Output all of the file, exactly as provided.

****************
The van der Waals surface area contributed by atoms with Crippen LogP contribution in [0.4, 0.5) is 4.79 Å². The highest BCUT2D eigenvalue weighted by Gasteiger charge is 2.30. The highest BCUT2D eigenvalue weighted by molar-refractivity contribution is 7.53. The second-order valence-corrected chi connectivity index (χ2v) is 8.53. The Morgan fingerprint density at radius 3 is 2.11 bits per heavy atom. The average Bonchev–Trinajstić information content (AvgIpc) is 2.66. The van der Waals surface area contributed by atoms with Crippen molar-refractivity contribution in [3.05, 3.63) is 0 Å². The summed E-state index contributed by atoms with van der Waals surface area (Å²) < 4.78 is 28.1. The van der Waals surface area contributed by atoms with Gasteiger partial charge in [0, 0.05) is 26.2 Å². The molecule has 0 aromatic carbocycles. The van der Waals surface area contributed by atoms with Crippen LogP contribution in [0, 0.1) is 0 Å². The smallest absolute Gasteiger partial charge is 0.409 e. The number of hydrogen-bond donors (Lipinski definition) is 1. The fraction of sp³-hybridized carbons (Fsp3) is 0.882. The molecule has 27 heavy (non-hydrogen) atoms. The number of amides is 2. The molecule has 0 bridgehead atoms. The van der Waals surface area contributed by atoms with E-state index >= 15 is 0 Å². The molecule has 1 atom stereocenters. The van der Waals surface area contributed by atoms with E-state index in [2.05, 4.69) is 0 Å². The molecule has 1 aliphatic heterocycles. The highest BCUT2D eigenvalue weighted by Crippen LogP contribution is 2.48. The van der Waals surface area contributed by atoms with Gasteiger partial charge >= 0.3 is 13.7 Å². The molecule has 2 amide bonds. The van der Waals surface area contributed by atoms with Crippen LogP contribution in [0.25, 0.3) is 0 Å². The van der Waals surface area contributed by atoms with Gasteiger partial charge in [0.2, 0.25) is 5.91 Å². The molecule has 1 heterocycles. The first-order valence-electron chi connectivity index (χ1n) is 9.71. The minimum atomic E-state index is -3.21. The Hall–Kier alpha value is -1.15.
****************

The van der Waals surface area contributed by atoms with Crippen LogP contribution in [0.4, 0.5) is 4.79 Å². The highest BCUT2D eigenvalue weighted by Gasteiger charge is 2.30. The highest BCUT2D eigenvalue weighted by molar-refractivity contribution is 7.53. The second-order valence-corrected chi connectivity index (χ2v) is 8.53. The Morgan fingerprint density at radius 3 is 2.11 bits per heavy atom. The average Bonchev–Trinajstić information content (AvgIpc) is 2.66. The van der Waals surface area contributed by atoms with Crippen molar-refractivity contribution in [3.05, 3.63) is 0 Å². The summed E-state index contributed by atoms with van der Waals surface area (Å²) < 4.78 is 28.1. The van der Waals surface area contributed by atoms with Gasteiger partial charge in [0, 0.05) is 26.2 Å². The molecule has 0 aromatic carbocycles. The van der Waals surface area contributed by atoms with Crippen LogP contribution in [0, 0.1) is 0 Å². The smallest absolute Gasteiger partial charge is 0.409 e. The number of hydrogen-bond donors (Lipinski definition) is 1. The fraction of sp³-hybridized carbons (Fsp3) is 0.882. The molecule has 27 heavy (non-hydrogen) atoms. The number of amides is 2. The molecule has 0 bridgehead atoms. The van der Waals surface area contributed by atoms with E-state index >= 15 is 0 Å². The molecule has 1 atom stereocenters. The van der Waals surface area contributed by atoms with E-state index in [2.05, 4.69) is 0 Å². The molecule has 1 aliphatic heterocycles. The highest BCUT2D eigenvalue weighted by Crippen LogP contribution is 2.48. The van der Waals surface area contributed by atoms with Gasteiger partial charge >= 0.3 is 13.7 Å². The molecule has 2 amide bonds. The van der Waals surface area contributed by atoms with Crippen LogP contribution in [0.25, 0.3) is 0 Å². The van der Waals surface area contributed by atoms with Gasteiger partial charge in [0.2, 0.25) is 5.91 Å². The molecule has 1 heterocycles. The first-order valence-electron chi connectivity index (χ1n) is 9.71. The minimum atomic E-state index is -3.21. The Hall–Kier alpha value is -1.15.